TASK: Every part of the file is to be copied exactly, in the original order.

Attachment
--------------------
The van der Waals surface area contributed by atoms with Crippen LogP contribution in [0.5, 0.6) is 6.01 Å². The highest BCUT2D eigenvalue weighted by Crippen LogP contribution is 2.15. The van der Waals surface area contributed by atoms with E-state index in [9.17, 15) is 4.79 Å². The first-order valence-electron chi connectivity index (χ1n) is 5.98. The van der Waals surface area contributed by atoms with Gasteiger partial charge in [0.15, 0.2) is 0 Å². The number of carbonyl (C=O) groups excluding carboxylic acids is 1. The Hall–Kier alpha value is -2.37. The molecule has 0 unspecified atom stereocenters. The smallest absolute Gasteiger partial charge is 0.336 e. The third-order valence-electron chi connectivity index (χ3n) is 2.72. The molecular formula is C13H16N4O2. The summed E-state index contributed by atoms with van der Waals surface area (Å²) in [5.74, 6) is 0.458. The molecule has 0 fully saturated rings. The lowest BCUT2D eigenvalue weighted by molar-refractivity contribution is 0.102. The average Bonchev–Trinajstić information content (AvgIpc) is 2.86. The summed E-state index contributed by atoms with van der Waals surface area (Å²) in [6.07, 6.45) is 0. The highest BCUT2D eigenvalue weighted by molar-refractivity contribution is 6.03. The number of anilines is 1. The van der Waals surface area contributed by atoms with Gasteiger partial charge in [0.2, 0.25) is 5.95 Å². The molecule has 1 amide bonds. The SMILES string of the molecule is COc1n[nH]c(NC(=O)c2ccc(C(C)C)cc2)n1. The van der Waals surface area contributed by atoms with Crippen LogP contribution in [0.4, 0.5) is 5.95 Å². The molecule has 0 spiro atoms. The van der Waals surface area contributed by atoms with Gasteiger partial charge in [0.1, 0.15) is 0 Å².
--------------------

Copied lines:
The van der Waals surface area contributed by atoms with Crippen LogP contribution in [0.5, 0.6) is 6.01 Å². The highest BCUT2D eigenvalue weighted by Crippen LogP contribution is 2.15. The van der Waals surface area contributed by atoms with E-state index in [9.17, 15) is 4.79 Å². The first-order valence-electron chi connectivity index (χ1n) is 5.98. The van der Waals surface area contributed by atoms with Gasteiger partial charge in [0.15, 0.2) is 0 Å². The number of carbonyl (C=O) groups excluding carboxylic acids is 1. The Hall–Kier alpha value is -2.37. The molecule has 0 unspecified atom stereocenters. The smallest absolute Gasteiger partial charge is 0.336 e. The third-order valence-electron chi connectivity index (χ3n) is 2.72. The molecular formula is C13H16N4O2. The summed E-state index contributed by atoms with van der Waals surface area (Å²) in [5.74, 6) is 0.458. The molecule has 0 fully saturated rings. The lowest BCUT2D eigenvalue weighted by molar-refractivity contribution is 0.102. The average Bonchev–Trinajstić information content (AvgIpc) is 2.86. The summed E-state index contributed by atoms with van der Waals surface area (Å²) in [6.07, 6.45) is 0. The highest BCUT2D eigenvalue weighted by molar-refractivity contribution is 6.03. The number of anilines is 1. The van der Waals surface area contributed by atoms with Gasteiger partial charge in [0.2, 0.25) is 5.95 Å². The molecule has 1 amide bonds. The SMILES string of the molecule is COc1n[nH]c(NC(=O)c2ccc(C(C)C)cc2)n1. The van der Waals surface area contributed by atoms with Crippen LogP contribution in [0.4, 0.5) is 5.95 Å². The molecule has 0 spiro atoms. The van der Waals surface area contributed by atoms with Gasteiger partial charge in [0.1, 0.15) is 0 Å².